Scientific Papers

Toughening the grain boundaries by introducing a small amount of the second phase: Ni-Cu-Mn-Ga shape memory alloys as an example

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The grain boundary brittleness featured by intergranular fracture behavior is a typical mechanical characteristic of both structural and functional materials [1], [2], [3], [4], [5] that possess covalent bonds. Although many efforts have been taken to overcome the grain boundary brittleness of materials, especially including the proposed concept of grain boundary engineering [4,[6], [7], [8], [9], [10], [11]], studies on toughening the grain boundaries are still ongoing. More importantly, the functional materials such as biomaterials [12], battery materials [13], sensor materials [14] and shape memory alloys [15], which are key components of various devices have a strong demand to achieve both outstanding functionalities and excellent mechanical properties. Thus, toughening the grain boundaries of these functional materials simultaneously retaining their functionalities are of crucial importance. The Heusler-type Ni-Mn-X (X=Ga, In, Sn, Al, Ti) shape memory alloys belong to such kind of functional materials. Since the discovery of Ni-Mn-Ga alloys in 1984 [16], the severe grain boundary brittleness has been remained as a bottleneck hindering the developments of Ni-Mn-X shape memory alloys as intermetallic compounds.

Compared with traditional shape memory alloys such as Ni-Ti [17,18], Cu-Zn-Al [17], and Fe-Mn-Si alloys [19], the Ni-Mn-X alloys exhibit comprehensive advantages, such as continuously tunable temperatures of the martensitic transformation over wide temperature range, simple phase structures, highly thermal stability of the martensitic transformation and shape memory effect. In some Ni-Mn-X alloys, the martensitic transformation can be triggered by magnetic field giving rise to multiple magnetic functionalities, such as magnetic field-induced strain [20], magnetocaloric effect [21] and elastocaloric effect [22,23]. Therefore, Ni-Mn-X alloys have been considered as excellent candidates for the new generation of muti-functional materials. In Ni-Mn-X alloys where X can be Ga, In, Sn, or Al, the main-group (p-group) atoms form covalent bonds by pd orbital hybridization with transition-metal (d-group) atoms. As a result, these alloys exhibit significant inherent grain boundary brittleness. It has been proved that polycrystalline samples of these alloys can only be deformed by compression and the compressive strain is relatively limited. Tension is difficult for these alloys. In the recently reported Ni-(Co)-Mn-Ti alloys [24,25], their closed-shell dd electron hybridization leads to better compressive properties [26,27]. Tension is still difficult for Ni-(Co)-Mn-Ti alloys.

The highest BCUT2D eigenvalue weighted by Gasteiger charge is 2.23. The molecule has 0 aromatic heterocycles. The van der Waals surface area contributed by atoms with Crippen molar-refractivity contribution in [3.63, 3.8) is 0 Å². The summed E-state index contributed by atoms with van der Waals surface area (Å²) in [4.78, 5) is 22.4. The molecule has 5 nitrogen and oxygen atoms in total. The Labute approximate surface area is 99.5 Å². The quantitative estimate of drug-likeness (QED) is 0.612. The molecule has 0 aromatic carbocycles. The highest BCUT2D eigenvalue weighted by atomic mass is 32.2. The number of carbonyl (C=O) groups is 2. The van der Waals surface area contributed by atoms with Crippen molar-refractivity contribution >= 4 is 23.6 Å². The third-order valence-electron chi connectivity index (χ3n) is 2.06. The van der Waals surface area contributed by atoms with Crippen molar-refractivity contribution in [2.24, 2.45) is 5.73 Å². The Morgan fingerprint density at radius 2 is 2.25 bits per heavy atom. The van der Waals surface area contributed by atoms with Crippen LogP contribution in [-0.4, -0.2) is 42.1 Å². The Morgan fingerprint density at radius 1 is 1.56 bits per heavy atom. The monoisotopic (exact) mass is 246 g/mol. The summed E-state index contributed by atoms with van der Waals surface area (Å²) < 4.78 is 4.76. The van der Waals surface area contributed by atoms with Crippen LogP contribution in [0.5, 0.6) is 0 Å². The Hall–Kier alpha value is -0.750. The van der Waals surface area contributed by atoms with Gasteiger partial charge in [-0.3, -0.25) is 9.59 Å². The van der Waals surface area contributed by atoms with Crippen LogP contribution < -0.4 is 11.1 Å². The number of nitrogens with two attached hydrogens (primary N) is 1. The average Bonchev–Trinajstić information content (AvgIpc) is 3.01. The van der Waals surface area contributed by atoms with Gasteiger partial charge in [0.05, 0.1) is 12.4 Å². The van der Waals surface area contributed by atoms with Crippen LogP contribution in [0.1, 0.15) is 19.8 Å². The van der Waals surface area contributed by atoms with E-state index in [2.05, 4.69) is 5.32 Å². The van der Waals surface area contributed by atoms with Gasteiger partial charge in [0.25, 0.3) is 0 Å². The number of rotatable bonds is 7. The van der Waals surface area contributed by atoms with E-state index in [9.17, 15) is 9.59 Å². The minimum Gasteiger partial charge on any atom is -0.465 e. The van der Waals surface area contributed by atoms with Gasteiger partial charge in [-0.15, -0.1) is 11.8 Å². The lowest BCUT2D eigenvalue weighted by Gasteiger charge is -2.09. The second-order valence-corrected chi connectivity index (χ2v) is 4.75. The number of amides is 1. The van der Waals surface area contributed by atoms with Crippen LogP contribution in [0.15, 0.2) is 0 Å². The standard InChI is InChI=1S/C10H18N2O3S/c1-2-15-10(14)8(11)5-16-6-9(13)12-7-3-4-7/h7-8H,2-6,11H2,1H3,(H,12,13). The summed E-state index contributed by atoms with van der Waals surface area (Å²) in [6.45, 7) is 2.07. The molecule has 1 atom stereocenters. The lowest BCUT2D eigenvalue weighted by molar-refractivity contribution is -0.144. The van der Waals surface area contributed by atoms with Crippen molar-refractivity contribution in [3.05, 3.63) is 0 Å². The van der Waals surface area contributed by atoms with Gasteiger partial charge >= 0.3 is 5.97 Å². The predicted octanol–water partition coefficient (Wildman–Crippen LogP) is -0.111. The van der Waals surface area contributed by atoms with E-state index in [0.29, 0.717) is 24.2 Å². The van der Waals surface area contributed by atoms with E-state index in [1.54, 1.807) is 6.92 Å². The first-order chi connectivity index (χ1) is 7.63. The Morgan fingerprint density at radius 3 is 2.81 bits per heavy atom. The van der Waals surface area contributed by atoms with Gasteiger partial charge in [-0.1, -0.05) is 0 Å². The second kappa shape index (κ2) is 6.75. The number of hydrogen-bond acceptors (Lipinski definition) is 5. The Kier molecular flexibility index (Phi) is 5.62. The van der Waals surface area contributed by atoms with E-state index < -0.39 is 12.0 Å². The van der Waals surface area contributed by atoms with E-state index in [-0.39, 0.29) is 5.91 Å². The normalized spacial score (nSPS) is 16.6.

Generally, Ni-Mn-X alloys are single phase system, as schematically shown in Fig. 1(a). Intergranular fracture is rather easy for Ni-Mn-X alloy. Previously, efforts of alloying the fourth elements, including interstitial, transition and rare earth elements, have been taken to introduce the second phase into Ni-Mn-X alloys in order to improve their brittleness. When alloying the interstitial element B [28], a maximum value of 22.3 % for the compressive strain was reached in the (Ni54Mn25Ga21)99.5B0.5 alloy due to grain refinement and the formation of a few (NiMnGa)23B6 phase distributed uniformly in the matrix. However, the (NiMnGa)23B6 phase was a hard and brittle phase. In case of higher B content, network of (NiMnGa)23B6 phase appeared and the compressive strain was decreased dramatically. Similarly, adding rare earth elements, such as Y [29], Dy [30] and Gd [31] also increased the compressive strain of Ni-Mn-X alloys by grain refinement and forming rare earth-rich phase. But the rare earth-rich phases were also brittle. Tension was still difficult for Ni-Mn-X alloys.

Tension was realized by alloying transition elements, such as Fe [32,33], Cu [32], [33], [34], [35] and Co [32,33,36], into Ni-Mn-Ga alloys. Unfortunately, the shape memory effect was severely compressed. In such cases, a large amount of soft and ductile γ phase with face-centered cubic (FCC) structure was precipitated. Tensile strains of 3.8 %, 8.2 % and 10.5 % were achieved in dual-phase Ni56Mn17Cu8Ga19, Ni56Mn21Co4Ga19 and Ni56Mn16Fe9Ga19 alloys with the volume fraction of γ phase of 34 %, 18 % and 21 %, respectively [33]. These alloys exhibit high plasticity. However, the functionality of shape memory in Ni-Mn-X alloys was almost completely suppressed. It was found that except particles of γ phase distributing at grain boundaries, γ phase also exist within the matrix grains, as schematically shown in Fig. 1(b). Movement of phase interface caused by the martensitic transformation was pinned by the particles of γ phase present in matrix grains [33]. Consequently, the shape memory effect was weakened. There is little report on the shape memory effect of Ni-Mn-X alloys under tension conditions.

We suppose that if the γ phase is just present at the grain boundaries, as schematically shown in Fig. 1(c), both high plasticity and obvious shape memory effect are expected in Ni-Mn-X alloys. In this work, we performed two-step heat treatment for a Ni30Cu20Mn42.4Ga7.6 alloy. Dual-phase configuration with thin layer of γ phase single crystal just distributing along grain boundaries of the martensite phase was formed at room temperature. Tensile strain up to 13 % was realized. Simultaneously, shape memory effect strain of 3.2 % was achieved under the tension condition. The phase evolution, phase structure and fracture surface were systematically analyzed. This work supplies an attractive way of grain boundary engineering to toughen functional materials.

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